The All-Night Sun (Penguin Random House, 2021) illuminates the aftermath of the worst personal tragedy many would dare to imagine—losing both parents in the jagged age between childhood and adulthood, eighteen. Much of the novel bears the burden of coloring in grief which is known for its invisibility. Author Diane Zinna completes this heavy mission with lyrical mastery. Grief is named “homesickness,” the absence of roots, an ever-present wrinkled black dress, “waiting,” “a weight belt,” the sensation of still-falling, of feeling for the bottom of “a sea with no floor,” “a hot pipe” stabbed in the chest, a chalkboard necklace with the word “pain.” Readers get the impression of floating, reaching for a definition that does not exist and, therefore, must be imagined. Zinna’s imagination is a rare space where the invisible becomes kaleidoscopic.
The novel’s protagonist, Lauren Cress, considers herself inwardly trapped at the age her parents died, while outwardly aging into a respected adult. So, when, as a professor for international college students, Lauren encounters effervescent, eighteen-year-old student Siri, she yields herself to Siri’s magnetism. Like Lauren, Siri has suffered the death of both her mother and father. Quickly, the two discover that the space commandeered by their ghosts presses their lives—inextricably, inevitably—together.
When Siri must return to Sweden for summer break, she convinces Lauren to accompany her with the promise of Midsommar, a night where the sun does not set. Siri uses lush, persuasive language: “everything would be just thawing out.” The juxtaposition of verdancy with desolation throughout the text reminds readers that the characters always walk the tightrope of grief. Solid ground is rarely ever underfoot.
In Sweden, Lauren anticipates the fulfillment of Siri’s promise—the reclamation of not only warmth but youth, a life she never lived. Lauren chronicles her early days in Sweden with childlike wonder: “I remember our three days in Stockholm as sticky and sweet, maybe because we got ice creams from vendors on three different corners…our talks there, they can sometimes feel like sun in my eyes.” The images Zinna selects are visceral, inviting.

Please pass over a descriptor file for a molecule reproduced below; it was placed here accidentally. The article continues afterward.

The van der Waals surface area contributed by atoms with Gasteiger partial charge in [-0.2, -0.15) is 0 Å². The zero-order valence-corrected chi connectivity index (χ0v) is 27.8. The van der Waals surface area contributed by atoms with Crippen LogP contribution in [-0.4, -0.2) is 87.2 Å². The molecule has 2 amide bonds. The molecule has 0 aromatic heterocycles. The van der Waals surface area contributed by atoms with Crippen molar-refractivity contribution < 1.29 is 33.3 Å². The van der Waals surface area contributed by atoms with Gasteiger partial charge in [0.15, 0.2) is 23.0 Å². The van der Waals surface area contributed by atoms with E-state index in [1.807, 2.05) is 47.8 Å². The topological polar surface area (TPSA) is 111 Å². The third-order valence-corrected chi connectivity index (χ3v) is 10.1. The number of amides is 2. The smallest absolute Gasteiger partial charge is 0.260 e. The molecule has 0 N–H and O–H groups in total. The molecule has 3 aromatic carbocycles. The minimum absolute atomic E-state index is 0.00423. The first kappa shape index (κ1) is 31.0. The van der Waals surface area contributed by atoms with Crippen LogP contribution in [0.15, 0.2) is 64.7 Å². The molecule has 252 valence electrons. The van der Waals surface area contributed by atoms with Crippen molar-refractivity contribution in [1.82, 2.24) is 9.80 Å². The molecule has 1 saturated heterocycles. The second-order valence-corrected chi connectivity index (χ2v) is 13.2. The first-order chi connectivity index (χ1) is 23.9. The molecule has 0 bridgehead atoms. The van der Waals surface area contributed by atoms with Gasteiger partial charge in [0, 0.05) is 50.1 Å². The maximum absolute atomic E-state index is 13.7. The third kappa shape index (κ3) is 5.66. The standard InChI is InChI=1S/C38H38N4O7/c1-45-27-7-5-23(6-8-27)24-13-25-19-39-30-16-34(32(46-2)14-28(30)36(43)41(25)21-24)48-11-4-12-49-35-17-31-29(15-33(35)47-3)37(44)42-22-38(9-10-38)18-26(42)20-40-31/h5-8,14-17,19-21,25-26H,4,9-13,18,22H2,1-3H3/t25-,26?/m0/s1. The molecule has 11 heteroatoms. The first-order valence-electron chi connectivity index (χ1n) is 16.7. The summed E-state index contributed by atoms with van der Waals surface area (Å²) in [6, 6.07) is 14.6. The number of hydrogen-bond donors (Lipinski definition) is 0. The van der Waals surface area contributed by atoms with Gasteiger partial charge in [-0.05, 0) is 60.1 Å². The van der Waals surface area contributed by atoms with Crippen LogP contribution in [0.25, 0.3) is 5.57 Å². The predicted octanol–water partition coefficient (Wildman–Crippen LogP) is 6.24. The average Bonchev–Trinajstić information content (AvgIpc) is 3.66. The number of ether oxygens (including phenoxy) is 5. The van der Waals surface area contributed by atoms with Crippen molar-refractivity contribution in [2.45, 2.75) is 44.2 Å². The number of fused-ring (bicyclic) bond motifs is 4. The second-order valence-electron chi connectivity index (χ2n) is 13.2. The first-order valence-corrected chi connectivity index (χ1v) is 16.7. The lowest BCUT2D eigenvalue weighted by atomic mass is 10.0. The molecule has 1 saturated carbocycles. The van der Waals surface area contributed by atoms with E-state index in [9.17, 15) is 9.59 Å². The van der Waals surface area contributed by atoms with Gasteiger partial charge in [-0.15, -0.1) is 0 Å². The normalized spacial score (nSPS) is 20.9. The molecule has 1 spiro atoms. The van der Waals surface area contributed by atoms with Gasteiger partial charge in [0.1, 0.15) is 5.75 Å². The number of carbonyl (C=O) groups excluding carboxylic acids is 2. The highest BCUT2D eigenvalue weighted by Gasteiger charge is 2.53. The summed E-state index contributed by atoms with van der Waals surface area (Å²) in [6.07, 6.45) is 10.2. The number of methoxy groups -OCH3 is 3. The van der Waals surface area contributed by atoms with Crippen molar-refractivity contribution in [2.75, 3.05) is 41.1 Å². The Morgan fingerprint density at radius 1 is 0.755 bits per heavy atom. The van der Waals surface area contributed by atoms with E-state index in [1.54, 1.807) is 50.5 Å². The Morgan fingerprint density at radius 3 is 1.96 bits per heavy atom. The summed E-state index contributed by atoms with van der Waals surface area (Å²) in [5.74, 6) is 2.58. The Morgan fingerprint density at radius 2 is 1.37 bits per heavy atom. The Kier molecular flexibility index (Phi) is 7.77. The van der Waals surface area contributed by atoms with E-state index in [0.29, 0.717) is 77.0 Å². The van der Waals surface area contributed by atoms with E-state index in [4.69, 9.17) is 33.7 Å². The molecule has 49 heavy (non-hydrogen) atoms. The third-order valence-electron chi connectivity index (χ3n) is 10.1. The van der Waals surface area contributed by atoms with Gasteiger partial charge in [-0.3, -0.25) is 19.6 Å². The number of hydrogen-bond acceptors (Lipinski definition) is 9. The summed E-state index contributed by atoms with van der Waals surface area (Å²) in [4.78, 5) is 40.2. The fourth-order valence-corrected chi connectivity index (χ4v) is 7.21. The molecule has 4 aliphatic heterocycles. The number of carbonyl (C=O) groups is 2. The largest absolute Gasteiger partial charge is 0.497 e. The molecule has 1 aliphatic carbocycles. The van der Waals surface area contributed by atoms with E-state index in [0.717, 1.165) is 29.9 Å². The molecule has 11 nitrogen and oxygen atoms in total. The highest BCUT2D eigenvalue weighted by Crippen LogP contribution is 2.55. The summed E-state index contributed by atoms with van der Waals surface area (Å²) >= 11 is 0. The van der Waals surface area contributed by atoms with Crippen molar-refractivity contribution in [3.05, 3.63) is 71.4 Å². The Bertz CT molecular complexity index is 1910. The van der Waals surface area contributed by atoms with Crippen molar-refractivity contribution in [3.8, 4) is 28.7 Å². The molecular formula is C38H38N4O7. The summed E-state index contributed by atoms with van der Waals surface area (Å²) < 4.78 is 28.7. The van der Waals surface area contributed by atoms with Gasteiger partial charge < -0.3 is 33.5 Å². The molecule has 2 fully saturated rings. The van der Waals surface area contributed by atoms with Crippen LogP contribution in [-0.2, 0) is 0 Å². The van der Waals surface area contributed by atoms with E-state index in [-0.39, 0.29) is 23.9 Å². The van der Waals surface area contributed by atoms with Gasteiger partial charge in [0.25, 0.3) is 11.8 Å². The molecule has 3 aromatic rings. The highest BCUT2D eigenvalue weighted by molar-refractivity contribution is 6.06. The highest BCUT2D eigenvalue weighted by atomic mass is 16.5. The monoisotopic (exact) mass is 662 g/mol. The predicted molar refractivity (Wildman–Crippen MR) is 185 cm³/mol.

But Sweden has its own share of ghosts and monsters, some of them borrowed from Lauren’s past. Into the narrative, Zinna expertly weaves fable, myth, magic, and horror. Näcken, luring Swedish water spirits, threaten to drown characters or shapeshift into their desires. Repeatedly, Lauren reflects on Ray Bradbury’s science fiction story “All Summer in A Day” –an alternate reality where the sun is only visible to humans for one hour every seven years. The stories expose Lauren’s all-consuming, blinding fear of missing the light.
By attempting to be reborn in another’s life, Lauren finds that invention can be as sharp as truth. The antagonists and protagonists of the novel morph as often as the creatures of Swedish mythology, sometimes even materializing in the mirror.
The All-Night Sun is a mesmerizing fusion of serenade, spell, and elegy—a story somehow spectral and splendorous. Through its pages, Zinna proves herself capable of alchemy.
Marah Hoffman is a senior double major in English and creative writing at Lebanon Valley College in rural Pennsylvania. Within her campus’s lively literary community, she is a writing tutor, mentor for prospective and new students, co-poetry editor for their literary magazine, and president of her college’s International English Honors Society chapter. Marah enjoys reading classic and contemporary literature. She has written poetry since she was twelve but has lately found herself wandering the realm of creative nonfiction, particularly personal essays. Besides being a bookworm, Marah is an avid runner. She is a member of LVC’s cross country and track teams. When Marah graduates, she hopes to find a position that allows her to continue pursuing her passion for books.
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